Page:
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The Challenge
The newsletter of the ISBA’s Standing Committee on Racial and Ethnic Minorities and the Law

February 2018, vol. 28, no. 1

Letter from the Editor: Review of the podcast Seeing White

If you are a reader of The Challenge, it is probably safe to say that you care deeply about issues affecting racial and ethnic minorities, both in our country and around the world. If your passion for these issues is anything like mine, this newsletter is but a small fraction of the information that you take in devoted to exploring and challenging the issues facing minority populations.

With that thought in mind, my first Letter from the Editor for the year 2018 is a podcast review. The podcast is called Seeing White, published by Scene on Radio.1 On a scale of one to five stars, with five being “outstanding,” I would give Seeing White a total of seven stars. Maybe eight.

My enthusiasm for this podcast simply cannot be overstated.

I discovered this podcast series by happenstance. I had a public radio “driveway moment” a few weeks ago, when a piece of Seeing White aired on a Sunday afternoon. I stayed in my car until I could hear and write down a title or other reference to the program – I had to know more about what I was hearing. That evening, I learned that Seeing White is a “14-part documentary series exploring whiteness in America—where it came from, what it means, and how it works.”2 Produced by Scene on Radio, and hosted by John Biewen, this gripping podcast starts with the history of race – the very invention of whiteness in legal terms – in the land that was to become the United States of America. I listened to all 14 parts within about 10 days.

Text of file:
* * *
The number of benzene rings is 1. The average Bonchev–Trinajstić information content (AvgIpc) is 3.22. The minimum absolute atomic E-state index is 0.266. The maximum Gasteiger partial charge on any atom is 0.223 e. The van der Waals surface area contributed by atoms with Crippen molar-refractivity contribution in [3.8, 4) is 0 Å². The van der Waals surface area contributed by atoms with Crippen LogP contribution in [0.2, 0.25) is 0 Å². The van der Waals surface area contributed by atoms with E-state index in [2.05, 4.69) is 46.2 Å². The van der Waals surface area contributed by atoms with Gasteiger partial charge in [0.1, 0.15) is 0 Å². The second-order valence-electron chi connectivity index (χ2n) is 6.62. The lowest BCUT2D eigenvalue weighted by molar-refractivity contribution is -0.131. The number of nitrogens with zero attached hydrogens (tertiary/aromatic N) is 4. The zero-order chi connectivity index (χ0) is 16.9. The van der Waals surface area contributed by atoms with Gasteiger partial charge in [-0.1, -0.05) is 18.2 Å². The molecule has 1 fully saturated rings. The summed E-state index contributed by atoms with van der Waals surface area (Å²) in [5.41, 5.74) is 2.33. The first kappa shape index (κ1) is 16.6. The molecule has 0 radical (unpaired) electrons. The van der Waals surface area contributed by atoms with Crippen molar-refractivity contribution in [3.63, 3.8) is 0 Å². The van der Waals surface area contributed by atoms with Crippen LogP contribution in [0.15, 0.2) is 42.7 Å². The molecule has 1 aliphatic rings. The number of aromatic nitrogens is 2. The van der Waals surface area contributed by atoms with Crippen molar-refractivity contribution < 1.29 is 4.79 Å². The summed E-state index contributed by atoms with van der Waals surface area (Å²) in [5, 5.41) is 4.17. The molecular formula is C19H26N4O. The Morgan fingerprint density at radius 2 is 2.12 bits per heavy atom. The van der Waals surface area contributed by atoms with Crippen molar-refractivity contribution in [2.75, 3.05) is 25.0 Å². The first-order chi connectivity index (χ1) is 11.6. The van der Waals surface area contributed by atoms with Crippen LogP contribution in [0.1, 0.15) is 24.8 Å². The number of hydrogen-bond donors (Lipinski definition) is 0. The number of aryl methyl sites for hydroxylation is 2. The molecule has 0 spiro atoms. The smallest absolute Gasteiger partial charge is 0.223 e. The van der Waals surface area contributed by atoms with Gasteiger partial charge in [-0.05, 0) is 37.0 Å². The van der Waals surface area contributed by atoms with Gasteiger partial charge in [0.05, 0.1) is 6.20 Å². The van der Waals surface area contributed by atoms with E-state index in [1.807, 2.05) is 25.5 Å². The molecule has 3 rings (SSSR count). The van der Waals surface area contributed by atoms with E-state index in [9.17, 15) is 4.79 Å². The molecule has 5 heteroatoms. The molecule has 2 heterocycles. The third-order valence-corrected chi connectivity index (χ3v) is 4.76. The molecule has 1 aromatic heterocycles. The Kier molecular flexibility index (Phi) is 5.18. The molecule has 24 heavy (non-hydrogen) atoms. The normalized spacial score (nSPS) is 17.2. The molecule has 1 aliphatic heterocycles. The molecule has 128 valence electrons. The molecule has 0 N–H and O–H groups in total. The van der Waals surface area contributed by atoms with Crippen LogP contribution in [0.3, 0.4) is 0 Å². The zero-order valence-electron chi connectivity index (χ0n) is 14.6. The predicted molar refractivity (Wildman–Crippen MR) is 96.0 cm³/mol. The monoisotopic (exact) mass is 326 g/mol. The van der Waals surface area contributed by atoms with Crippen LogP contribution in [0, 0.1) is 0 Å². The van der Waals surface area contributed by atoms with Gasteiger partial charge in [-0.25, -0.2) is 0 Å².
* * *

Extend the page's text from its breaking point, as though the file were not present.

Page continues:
As a lawyer and armchair scholar on race and the law, there are many pieces of information in Seeing White that were not new to me. I know that race is only a social construct. I know that affirmative action was not some new concept invented to assist black Americans. I know about the Virginia Slave Code and the many steps taken to keep the African slave at the very bottom of the social hierarchy. I also know that many of our esteemed founders held some very racist views – views that they made no attempt to hide in their time, no matter how we may attempt to suppress such an unfavorable history now. And yet the way that this information is combined with true stories, historical anecdotes, quotes, guest scholars and lecturers, and legal decisions—this makes for an experience unlike any book or course I have encountered on these subjects. This is more than American legal history for the layperson. This is the self-help course for every lawyer or layperson who wants to understand “what the big deal is” when it comes to race in America.

In December 2017, National Public Radio named Seeing White as one of the nine favorite podcast series of the year.3 You can subscribe to the podcast from your smartphone, or listen online. I would love you know if you find yourself as enthralled as I was.